The Chesapeake Bay Foundation issued a report on Tuesday that is aimed at “debunking the myth” that environmental regulations kill jobs.  “If you look across Maryland, Virginia, the other Chesapeake Bay states, it’s predicted that 230,000 jobs will be created to help reduce pollution in the Chesapeake Bay,” says Will Baker, foundation president.  “It’s a cynical myth that cleaning up the water and the air kills jobs.”

The projections include engineering and construction jobs and also rely on a multiplier effect — jobs created as a result of increased economic activity based on the improvements.

In December 2010, the Environmental Protection Agency ordered Maryland, Virginia, four other states and D.C. to reduce pollution flow into the bay by 25 percent by 2025.

But with the economy slumping and the unemployment rate high, House Majority Leader Eric Cantor, R-Va., warned in a memo last August that environmental regulations are hampering job creation.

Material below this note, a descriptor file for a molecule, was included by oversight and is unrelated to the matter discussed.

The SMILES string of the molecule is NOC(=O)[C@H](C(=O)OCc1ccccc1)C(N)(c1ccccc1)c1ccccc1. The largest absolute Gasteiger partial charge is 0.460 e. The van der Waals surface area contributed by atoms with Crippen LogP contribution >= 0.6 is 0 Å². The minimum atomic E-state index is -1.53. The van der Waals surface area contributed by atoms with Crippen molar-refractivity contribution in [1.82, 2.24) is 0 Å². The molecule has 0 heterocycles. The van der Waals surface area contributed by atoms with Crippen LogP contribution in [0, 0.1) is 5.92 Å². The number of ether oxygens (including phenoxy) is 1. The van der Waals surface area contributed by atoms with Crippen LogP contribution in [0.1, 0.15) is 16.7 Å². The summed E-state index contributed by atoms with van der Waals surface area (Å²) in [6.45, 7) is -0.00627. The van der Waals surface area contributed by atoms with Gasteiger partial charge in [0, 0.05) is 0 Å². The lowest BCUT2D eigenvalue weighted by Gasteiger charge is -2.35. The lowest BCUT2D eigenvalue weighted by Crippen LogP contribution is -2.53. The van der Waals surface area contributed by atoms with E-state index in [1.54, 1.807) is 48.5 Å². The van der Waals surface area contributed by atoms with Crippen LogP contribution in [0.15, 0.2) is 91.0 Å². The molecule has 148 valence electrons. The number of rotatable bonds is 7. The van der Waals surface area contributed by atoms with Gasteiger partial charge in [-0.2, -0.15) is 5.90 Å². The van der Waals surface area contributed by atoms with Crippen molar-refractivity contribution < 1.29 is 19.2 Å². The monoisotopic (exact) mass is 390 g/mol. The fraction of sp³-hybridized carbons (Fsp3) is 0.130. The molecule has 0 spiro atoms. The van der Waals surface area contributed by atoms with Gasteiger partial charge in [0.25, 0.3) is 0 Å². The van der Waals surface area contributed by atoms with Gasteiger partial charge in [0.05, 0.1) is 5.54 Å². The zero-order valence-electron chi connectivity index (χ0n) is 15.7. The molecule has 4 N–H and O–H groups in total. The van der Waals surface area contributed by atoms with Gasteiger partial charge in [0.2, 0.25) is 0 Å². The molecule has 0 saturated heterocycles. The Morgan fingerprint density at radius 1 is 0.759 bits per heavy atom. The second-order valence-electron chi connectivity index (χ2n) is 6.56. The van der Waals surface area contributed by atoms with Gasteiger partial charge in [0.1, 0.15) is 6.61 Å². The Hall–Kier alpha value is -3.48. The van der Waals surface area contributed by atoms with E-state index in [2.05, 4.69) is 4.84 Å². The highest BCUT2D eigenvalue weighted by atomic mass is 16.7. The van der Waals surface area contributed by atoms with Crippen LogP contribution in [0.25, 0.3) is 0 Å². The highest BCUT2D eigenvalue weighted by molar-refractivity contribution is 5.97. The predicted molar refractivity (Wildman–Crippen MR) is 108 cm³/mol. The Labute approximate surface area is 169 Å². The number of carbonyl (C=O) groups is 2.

A 2001 study by Massachusetts Institute of Technology economist Michael Greenstone found that two decades of clean air amendments aimed at polluting plants caused a loss of 600,000 jobs.

But the foundation’s report, “Debunking the ‘Job Loss’ Myth,” says Chesapeake Bay cleanup and monitoring jobs increased by 43 percent across the region between 1990 and 2009.

Virginia and Maryland are expected to invest as much as $3 billion over the next 15
years building and upgrading 147 sewage treatment plants.  Construction also is underway on stormwater pollution control devices that catch and filter rain water.

Montgomery County is spending $305 million on such systems to limit pollution into the
bay.  “These are programs which require good technology to be put in place, they have to create jobs,” Baker says.


Billions Needed to Upgrade America’s Leaky Water Infrastructure